Economists generally take great interest in the behaviour of financial markets. Asset prices depend on the flow of payments, interest rates and the risk premium demanded by investors. The dynamics of these three factors is highly cyclical. Asset prices – whether equities, bonds or real estate– tend to reflect investors’ expectations of growth and interest rates.

From an economic perspective, the market cycle can be broken down into three phases. The first phase is marked by a sense of relief and hope. Towards the end of a recession, the equity market begins to pick up as major interest rate cuts fuel expectations of an eventual rebound in activity. The next phase is anchored in confidence: the upturn in equity prices is driven more by earnings prospects rather than by the monetary environment.

We are currently in the third phase. Thanks to the combination of a very buoyant cyclical environment and below-target inflation, central banks have been able to maintain accommodating monetary policies that support growth. As a result, there are high expectations for cash flows and dividends, while key rates can be kept low. Investors are confident and are of the view there is little risk of a cyclical downturn. As a consequence, the appetite for risk is high. This third phase is a time of vigilance. Of course, one should welcome the equity markets’ buoyant momentum, which clearly illustrates the success of an expansionary monetary policy in previous years. The market environment also supports growth, by providing companies with advantageous financing conditions and creating a wealth effect for households. Yet this bullish momentum also raises several questions. In the United States, rising household wealth and confidence are closely correlated: buoyant equity and real estate markets bolster household confidence and spending, but the savings rate also tends to decline. A sharp drop in the equity market could hurt consumption. Higher asset valuations also makes them extremely sensitive to changes in economic fundamentals, such as a surge in inflation, higher interest rates, or a sudden slowdown in growth.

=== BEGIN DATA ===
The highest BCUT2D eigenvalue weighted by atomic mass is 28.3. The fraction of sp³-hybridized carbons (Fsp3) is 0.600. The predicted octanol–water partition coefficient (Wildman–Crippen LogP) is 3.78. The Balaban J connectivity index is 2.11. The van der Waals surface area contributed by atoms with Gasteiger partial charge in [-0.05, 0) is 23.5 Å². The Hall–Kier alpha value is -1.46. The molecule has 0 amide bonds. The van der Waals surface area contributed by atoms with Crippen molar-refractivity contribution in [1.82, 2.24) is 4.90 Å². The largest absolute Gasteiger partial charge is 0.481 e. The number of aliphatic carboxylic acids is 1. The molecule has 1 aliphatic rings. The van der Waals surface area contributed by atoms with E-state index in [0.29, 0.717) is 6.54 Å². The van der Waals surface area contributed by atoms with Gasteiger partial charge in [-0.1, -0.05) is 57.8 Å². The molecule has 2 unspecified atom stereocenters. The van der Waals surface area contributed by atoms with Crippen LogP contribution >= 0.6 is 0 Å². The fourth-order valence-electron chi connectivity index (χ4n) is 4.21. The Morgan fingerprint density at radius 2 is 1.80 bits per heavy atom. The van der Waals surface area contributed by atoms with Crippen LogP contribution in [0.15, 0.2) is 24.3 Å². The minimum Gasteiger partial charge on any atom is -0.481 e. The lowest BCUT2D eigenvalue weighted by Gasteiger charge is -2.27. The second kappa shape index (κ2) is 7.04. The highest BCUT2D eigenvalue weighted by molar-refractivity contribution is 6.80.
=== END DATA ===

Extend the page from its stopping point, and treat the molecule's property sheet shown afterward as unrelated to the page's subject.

To conclude, now more than ever, Wall Street’s excellent performance has caught the attention of economists. Although an undeniable support factor for growth, the bull market also raises the question of its sensitivity to any changes in economic and monetary prospects.